Mariko Passion is a performance artist, blogger and educator. She has worked for justice in the sex worker rights movement for 11 years, as well as worked in many different occupations in the sex industry. She can be found on twitter, myspace and youtube.

Co-host of Friday night’s movie mixer and potluck: Sarit McCarty, a local feminist photographer, will be hosting a social networking event in her home in Culver City, CA. We will have a plethora of local feminists, artists, activists and community members in attendance. Sarit is working on several conceptual projects, desirous of bringing a feminist perspective to a new batch of images. She uses her photography as a means of political activism and healing for women who have lost their ability to speak for themselves.

March 5, 2010

Spreading the word is powerful

One of my former students sent me a link to Nicholas Kristof’s latest op-ed piece in the New York Times. He explores the world of child marriages and makes a correlation between societal violence and the degree of female repression in that society.

It’s hard to imagine that there have been many younger divorcées — or braver ones — than a pint-size third grader named Nujood Ali.

Nujood is a Yemeni girl, and it’s no coincidence that Yemen abounds both in child brides and in terrorists (and now, thanks to Nujood, children who have been divorced). Societies that repress women tend to be prone to violence.

Not only was I excited to read yet another piece by Kristof detailing the global injustices waged against girls and women, I was excited that Samantha had sent me that link the morning after I had attended the Half the Sky event in celebration of International Women’s Day. The event created  an educational platform to foster dialogue about global women’s rights violations, make these violations center stage and offer solutions and examples of triumph. Kristof and Sheryl Wudunn authored the book that inspired the movement and last night’s event.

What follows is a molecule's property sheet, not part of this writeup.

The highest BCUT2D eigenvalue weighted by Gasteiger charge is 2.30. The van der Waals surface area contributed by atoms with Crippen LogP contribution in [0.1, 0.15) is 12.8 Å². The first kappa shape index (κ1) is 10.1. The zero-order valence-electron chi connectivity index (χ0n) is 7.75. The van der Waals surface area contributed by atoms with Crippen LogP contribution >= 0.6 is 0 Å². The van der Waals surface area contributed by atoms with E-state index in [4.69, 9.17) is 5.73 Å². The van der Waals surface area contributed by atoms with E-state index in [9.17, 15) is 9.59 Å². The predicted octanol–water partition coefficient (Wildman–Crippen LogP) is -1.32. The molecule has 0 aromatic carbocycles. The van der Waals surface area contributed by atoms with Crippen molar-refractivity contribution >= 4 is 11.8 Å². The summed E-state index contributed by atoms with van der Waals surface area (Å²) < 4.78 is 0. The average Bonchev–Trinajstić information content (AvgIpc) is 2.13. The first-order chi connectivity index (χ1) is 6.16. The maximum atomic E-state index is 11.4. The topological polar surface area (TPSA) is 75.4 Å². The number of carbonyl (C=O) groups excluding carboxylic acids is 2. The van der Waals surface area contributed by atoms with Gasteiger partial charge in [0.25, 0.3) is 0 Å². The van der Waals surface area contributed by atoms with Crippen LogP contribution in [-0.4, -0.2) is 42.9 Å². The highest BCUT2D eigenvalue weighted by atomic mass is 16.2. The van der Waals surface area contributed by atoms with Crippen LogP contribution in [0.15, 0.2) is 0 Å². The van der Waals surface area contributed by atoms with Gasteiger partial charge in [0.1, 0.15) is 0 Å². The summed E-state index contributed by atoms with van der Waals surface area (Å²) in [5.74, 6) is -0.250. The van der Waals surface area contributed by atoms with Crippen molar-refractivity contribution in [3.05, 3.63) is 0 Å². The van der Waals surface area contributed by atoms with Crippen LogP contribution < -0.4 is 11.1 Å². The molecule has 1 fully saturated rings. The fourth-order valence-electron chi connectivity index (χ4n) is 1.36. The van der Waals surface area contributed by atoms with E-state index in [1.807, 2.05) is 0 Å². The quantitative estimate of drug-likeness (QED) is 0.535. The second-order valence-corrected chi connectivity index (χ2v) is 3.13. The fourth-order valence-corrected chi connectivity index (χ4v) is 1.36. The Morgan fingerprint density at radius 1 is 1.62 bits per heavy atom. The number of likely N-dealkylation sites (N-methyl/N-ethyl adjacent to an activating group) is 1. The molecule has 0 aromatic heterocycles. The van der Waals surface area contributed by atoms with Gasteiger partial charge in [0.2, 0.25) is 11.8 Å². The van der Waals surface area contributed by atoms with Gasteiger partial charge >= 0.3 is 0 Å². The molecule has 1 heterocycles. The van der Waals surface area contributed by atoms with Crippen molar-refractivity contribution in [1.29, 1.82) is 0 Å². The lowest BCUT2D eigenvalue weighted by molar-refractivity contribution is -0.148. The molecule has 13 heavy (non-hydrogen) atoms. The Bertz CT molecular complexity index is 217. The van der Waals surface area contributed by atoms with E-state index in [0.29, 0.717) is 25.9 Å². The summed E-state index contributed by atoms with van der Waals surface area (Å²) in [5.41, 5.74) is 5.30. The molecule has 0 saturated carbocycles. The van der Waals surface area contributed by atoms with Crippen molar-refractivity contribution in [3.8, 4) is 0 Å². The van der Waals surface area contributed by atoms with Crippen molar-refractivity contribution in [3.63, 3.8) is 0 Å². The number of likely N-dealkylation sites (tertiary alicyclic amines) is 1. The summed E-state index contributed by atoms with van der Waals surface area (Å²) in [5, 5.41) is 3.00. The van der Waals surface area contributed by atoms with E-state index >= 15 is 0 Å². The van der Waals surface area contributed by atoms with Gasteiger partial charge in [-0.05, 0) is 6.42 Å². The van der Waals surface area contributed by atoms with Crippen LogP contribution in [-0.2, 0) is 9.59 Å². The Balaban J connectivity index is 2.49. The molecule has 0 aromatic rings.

Last night’s event and this morning’s message from Samantha linking me to Kristof’s article came after an inspiring morning with my classes yesterday and the women from Global Girl Media and Heroica Films. The morning was an inspiring mix of presentation and brainstorming. The power of the new media, online social networking and spreading the word became inspiring themes, themes that are not unfamiliar to many of us but themes that came alive for many for the first time and became alive again for many others (myself included).

These 3 events combined have stoked the fire anew. After decades of activism and consciousness-raising, I can never be reminded enough about the power of community, the connections that spark our imaginations and hearts and the power of spreading the word by any means necessary.

December 29, 2008

W.A.M registration opens January 6, 2009

Filed under: Event,Media — Tags: , , , , — Melanie @ 1:50 pm

Women, Action and the Media is opening registration for their 2009 conference in Cambridge, MA. This is a great opportunity for anyone interested in the media and activism.

November 7, 2008

Wings to fly

Filed under: Politics — Tags: , , , , , — Melanie @ 4:44 pm

Wendy sent this to me this afternoon:

The other day I got an e-mail message saying simply this: Rosa Parks
sat in 1955. Martin Luther King walked in 1963. Barack Obama ran in
2008. That our children might fly.

Thanks 😉